People struggling with debt may turn to avenues such as taking on a second job or bringing in a renter to help with the bills. Sometimes, these approaches pay off. Other times, though, they can be risky or unnecessary. For example, an improperly vetted renter could cause significant property damage.
Similarly, if you are considering using funds from your 401(k) to pay down debt, that could be a mistake. Here is why.
Retirement plans are protected
Pension plans and 401(k)s are protected assets under bankruptcy laws to a wide degree. In Michigan, you can keep $1.1 million in your retirement savings. The main reason for this is that government officials recognize the importance of a fresh start. People need as many tools as possible to help them start anew after a bankruptcy and to stay in good financial health, even through retirement. If you have nothing at all, then you may well get stuck in a loop of debt.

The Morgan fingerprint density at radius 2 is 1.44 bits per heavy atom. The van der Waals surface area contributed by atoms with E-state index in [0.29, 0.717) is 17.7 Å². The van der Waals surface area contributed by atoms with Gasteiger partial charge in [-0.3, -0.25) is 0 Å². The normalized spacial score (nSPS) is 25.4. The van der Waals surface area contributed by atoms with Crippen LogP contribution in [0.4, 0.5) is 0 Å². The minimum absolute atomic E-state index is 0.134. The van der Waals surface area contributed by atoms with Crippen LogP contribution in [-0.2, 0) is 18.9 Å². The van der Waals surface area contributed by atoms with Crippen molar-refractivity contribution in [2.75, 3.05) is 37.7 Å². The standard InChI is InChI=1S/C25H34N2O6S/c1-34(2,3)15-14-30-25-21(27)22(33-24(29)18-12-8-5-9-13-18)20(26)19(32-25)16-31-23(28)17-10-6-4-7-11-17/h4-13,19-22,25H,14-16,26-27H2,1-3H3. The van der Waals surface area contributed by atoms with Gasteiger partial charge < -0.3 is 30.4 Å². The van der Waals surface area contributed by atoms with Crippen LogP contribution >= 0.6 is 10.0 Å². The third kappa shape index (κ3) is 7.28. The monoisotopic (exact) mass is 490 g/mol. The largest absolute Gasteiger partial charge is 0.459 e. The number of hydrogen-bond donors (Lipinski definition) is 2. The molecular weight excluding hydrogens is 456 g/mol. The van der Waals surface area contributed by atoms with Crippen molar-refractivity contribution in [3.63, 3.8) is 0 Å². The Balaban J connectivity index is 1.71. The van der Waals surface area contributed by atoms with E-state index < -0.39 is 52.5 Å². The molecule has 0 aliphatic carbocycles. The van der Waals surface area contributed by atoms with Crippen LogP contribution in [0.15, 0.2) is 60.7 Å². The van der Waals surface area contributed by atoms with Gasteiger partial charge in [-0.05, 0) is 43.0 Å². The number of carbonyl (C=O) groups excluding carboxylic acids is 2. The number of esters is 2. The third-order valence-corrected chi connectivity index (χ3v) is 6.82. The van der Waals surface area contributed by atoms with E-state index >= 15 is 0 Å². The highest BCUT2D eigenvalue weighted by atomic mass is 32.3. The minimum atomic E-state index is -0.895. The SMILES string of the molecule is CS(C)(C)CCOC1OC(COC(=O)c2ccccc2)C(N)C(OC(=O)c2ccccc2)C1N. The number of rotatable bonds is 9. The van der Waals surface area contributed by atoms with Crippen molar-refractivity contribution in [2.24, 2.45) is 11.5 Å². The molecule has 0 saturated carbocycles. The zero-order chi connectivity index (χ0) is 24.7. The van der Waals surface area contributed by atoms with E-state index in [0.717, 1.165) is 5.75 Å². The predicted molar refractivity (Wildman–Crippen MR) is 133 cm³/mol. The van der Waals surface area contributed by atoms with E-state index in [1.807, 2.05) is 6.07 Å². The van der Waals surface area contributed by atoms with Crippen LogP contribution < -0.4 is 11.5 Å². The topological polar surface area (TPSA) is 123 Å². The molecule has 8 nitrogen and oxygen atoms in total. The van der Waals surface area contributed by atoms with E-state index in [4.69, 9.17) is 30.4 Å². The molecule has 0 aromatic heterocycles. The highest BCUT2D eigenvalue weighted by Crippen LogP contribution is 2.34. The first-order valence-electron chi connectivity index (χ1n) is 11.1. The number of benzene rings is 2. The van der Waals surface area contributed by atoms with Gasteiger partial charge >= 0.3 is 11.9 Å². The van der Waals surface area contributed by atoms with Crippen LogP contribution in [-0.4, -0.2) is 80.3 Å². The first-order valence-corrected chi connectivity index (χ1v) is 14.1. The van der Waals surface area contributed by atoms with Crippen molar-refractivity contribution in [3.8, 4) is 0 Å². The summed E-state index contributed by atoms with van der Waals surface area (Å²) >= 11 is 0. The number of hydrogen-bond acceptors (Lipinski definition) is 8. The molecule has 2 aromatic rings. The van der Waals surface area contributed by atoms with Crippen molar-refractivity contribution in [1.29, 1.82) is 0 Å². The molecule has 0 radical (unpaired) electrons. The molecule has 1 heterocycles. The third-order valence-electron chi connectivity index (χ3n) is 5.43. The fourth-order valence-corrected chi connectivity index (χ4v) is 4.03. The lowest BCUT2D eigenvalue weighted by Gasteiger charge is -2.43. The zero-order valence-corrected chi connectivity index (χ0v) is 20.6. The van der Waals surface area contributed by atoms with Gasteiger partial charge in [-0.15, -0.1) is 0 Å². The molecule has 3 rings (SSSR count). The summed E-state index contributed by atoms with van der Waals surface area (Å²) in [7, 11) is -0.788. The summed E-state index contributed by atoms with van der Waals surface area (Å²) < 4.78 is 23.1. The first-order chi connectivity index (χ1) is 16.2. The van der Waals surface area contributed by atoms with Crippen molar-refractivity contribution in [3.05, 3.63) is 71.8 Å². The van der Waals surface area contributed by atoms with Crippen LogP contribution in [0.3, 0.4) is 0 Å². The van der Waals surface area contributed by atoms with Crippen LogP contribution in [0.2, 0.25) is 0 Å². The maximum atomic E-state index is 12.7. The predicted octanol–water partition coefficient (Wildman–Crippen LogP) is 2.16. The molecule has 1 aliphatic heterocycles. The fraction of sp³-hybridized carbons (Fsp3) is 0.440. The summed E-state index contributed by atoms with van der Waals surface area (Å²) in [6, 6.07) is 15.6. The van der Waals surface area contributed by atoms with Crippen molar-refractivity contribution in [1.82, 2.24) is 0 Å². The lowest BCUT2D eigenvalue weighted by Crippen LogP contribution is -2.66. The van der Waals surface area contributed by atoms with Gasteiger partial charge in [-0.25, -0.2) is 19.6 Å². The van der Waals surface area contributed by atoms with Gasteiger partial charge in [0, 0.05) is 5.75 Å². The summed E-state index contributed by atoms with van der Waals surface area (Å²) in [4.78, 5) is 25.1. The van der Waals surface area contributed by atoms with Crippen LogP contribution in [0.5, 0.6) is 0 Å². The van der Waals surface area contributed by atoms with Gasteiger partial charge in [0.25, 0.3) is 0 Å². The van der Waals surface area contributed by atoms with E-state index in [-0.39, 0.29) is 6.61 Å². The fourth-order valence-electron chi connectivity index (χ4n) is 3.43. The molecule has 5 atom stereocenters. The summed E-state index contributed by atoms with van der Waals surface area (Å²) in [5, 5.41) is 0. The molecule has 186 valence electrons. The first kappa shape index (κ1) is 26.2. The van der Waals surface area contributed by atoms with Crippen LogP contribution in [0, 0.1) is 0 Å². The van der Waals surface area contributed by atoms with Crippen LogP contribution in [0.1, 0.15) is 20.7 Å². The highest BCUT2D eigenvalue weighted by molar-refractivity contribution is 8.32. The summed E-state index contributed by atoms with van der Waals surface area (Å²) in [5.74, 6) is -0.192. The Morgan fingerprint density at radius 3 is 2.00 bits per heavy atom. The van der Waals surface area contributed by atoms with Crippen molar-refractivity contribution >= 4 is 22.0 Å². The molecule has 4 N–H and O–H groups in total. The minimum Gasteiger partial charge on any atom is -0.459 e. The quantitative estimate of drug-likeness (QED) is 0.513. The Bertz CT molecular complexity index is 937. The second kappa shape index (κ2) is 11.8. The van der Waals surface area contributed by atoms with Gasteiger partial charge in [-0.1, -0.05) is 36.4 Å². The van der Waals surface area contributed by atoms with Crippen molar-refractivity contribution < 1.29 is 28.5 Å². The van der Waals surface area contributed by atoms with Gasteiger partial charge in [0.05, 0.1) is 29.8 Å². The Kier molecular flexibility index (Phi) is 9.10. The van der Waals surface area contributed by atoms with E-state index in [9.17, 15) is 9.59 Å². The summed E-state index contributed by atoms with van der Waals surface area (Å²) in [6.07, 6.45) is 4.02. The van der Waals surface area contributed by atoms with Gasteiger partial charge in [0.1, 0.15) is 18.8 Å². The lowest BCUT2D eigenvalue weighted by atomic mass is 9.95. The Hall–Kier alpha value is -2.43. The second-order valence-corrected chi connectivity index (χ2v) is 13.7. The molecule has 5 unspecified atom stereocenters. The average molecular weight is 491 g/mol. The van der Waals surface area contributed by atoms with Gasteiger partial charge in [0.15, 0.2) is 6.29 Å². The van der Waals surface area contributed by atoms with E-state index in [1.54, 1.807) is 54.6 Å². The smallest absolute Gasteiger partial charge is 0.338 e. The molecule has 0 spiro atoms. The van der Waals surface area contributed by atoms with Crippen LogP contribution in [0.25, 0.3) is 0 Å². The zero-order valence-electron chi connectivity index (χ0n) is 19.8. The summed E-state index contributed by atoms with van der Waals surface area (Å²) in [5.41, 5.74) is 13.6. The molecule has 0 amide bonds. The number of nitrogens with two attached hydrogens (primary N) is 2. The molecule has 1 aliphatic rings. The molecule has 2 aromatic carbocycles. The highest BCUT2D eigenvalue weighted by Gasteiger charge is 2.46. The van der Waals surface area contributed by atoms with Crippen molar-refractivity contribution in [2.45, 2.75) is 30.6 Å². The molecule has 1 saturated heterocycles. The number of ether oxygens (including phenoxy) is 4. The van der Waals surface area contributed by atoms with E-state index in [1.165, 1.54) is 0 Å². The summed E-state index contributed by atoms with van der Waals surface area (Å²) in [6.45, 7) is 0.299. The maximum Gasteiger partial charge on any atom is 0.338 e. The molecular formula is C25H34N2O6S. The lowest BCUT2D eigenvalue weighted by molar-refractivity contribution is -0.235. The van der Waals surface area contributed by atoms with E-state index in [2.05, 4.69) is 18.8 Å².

On the other hand, if you are able to retain your retirement plan, then that money continues accumulating and, hopefully, keeps you afloat in retirement. Say you are 40 years old now and have been contributing about $5,000 yearly in your retirement plan since you were 25. If you stay on that track, you could be a millionaire by the time you retire. By using your retirement funds now to pay down debt, you open yourself up to losing tremendous long-term income and to paying upfront taxes and fees.
Bankruptcy means you keep your retirement plans and likely get a lot of debt discharged
Say you stay out of your retirement plans and file for bankruptcy. You should be able to get a lot, if not all, unsecured debt discharged or reorganized, and your retirement money is as intact as it has ever been. It keeps growing to serve you well when you need it.
Of course, not all debts are unsecured. It can be a good idea to meet with a lawyer to determine your options.